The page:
Rack Them Up

By Baselinemag  |  Posted 2007-02-20 Email Print this article Print
 
 
 
 
 
 
 

PG&E helps its customers cut costs in their data centers. But the utility also practices what it preaches, through virtualization software and a review of its energy policies.

Rack Them Up

One of the key factors driving the corporate move to conserve power is the explosion in the use of servers and data storage, what Gartner describes as higher server densities.

Most American corporations are growing their server and data storage usage anywhere from 5% to 15% annually, according to PG&E's Bramfitt. "Then, with financial services and Web-based companies like eBay, Google and Yahoo," he says, "the growth rate can be 50% to 100% in their infrastructure needs."

PG&E itself is experiencing high infrastructure growth. "What we're seeing at PG&E," Argenal says, "is that our growth in storage alone last year was 150%, and in servers 125% to 130%."

PG&E has three major data centers: one at its Diablo Canyon power plant; one in Fairfield, Calif., which is the production facility; and a third in San Francisco. The latter handles development, testing, disaster recovery and quality assurance. In a preliminary move to create efficiencies, the company moved servers that were located outside its existing data centers into one of its three facilities. "As an example, if we had a server running production that was located on one of the office floors, we brought it to the Fairfield production center," Argenal says.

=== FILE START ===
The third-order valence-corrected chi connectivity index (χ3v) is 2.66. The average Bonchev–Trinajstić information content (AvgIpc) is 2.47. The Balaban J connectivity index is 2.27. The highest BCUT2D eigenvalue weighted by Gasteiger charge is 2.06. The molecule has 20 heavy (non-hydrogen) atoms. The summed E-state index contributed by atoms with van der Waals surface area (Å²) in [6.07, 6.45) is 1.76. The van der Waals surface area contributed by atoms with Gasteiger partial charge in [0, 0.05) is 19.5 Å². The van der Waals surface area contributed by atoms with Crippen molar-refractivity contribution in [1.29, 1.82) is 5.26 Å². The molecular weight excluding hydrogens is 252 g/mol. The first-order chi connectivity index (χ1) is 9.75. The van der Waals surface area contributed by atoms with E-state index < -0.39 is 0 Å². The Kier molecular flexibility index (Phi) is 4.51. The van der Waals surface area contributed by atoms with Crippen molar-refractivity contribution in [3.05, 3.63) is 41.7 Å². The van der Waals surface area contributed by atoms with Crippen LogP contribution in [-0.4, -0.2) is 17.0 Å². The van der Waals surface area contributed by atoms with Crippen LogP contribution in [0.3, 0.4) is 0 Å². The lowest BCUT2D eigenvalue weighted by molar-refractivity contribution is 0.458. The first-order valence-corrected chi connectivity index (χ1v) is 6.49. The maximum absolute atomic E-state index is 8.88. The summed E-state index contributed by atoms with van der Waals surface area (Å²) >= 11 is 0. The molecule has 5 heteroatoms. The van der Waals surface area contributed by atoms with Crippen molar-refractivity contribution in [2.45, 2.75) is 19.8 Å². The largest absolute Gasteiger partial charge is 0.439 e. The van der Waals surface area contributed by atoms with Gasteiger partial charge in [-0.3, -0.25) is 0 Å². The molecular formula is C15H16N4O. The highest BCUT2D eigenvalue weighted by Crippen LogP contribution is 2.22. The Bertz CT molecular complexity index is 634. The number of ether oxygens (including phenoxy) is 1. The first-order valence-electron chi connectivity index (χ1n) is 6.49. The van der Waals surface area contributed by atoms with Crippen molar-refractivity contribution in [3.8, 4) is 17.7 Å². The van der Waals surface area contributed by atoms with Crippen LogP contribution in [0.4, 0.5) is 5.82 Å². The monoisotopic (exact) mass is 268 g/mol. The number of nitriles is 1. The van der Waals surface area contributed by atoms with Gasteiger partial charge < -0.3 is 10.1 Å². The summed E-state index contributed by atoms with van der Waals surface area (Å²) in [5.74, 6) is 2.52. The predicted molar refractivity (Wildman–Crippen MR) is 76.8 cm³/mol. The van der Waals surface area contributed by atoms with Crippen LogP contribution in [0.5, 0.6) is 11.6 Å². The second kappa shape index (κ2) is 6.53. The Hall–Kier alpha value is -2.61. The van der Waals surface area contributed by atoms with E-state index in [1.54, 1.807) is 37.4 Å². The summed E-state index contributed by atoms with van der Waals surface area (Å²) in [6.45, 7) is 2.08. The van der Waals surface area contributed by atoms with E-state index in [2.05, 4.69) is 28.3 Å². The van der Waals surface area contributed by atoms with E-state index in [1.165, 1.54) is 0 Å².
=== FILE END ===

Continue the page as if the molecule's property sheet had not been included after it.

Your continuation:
With all the company's servers now situated in its data centers, PG&E is utilizing virtualization, which the utility views as one of the most important tools in leveraging server use to achieve energy improvements.

Using VMware's virtualization software, PG&E is consolidating some 300 Unix servers in hopes of ultimately reducing that number to 30. The VMware tool lets a company pool multiple resources, including operating systems, onto a single server.

"Typically, most servers in data centers are operating at something like 10% to 20% of their capacity," Bramfitt explains. "Virtualization allows you to boost that capacity up into the 80% area by doing multiple work streams at the same time. That buys the customer room to grow back into their data center, and a whole lot of energy efficiency both in power and cooling."

"Virtualization is one of the best things we've been able to do in terms of getting maximum efficiency from our servers," Argenal adds. "VMware allows you to basically have a server that's dedicated to a single application and runs many more applications on it concurrently."



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